Echinochloa frumentacea 75 – 80 days
Japanese Barnyard Millet is an early producing and high yielding grain. It is grown as an animal feed as well as for human consumption primarily in Japan, China and Korea.
The plant tillers vigorously, producing a tremendous amount of biomass for use in composting, tilling into the soil, and as a grazing crop for livestock and poultry. As a compost crop, the quick growth helps to smother out competing weeds. It will regrow after cutting, and continue growing until frost. The 6′ tall, leafy plant produces many grain bearing tillers and is tolerant of waterlogged soils. The one drawback is that it is difficult to dehull for human consumption. I have had some success using my hand-crank rice dehuller. There is another method where the dry grain is slightly wetted, and then put into a food processor and pulsed a few times to loosen the hulls, then winnow the grain in front of a fan. I direct seeded my plants the last week of May and harvested my first cutting of seed heads on the 20th of August. I hang the seed heads to dry a couple of weeks before threshing and winnowing. The seed should be planted 1/4” to 1/2” deep in rows or beds. Space 6” to 1′ foot apart. I tie up my plants with posts and twine around the bed to deter lodging. Birds can be a nuisance and I cover my beds with bird netting. This would probably not be necessary for a large plot.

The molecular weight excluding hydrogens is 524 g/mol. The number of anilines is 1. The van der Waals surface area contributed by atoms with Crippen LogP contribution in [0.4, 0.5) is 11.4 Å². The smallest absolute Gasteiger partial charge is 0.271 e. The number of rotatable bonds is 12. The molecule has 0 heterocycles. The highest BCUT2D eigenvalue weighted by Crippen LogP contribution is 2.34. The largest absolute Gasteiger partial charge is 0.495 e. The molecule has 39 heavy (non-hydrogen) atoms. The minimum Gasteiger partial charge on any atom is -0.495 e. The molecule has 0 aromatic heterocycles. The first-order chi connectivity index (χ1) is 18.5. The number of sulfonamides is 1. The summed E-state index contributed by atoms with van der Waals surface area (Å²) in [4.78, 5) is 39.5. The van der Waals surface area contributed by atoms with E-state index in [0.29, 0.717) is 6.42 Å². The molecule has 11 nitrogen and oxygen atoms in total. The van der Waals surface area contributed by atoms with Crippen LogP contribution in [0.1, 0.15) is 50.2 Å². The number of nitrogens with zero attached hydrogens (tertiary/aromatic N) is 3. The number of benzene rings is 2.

Millet needs to be de-hulled. I have included information on de-hulling below.
Seed Saving: Pearl, Japanese, Hell’s Canyon and Proso are all different species and can be grown side by side without crossing.
To remove the hulls I have found that my hand crank rice de-huller works great. I have also found another method for de-hulling millet using a small pulse coffee/spice grinder. There are links to the video and information about the rice huller on my “Traditional Tools and Technology ” page. Click the link below.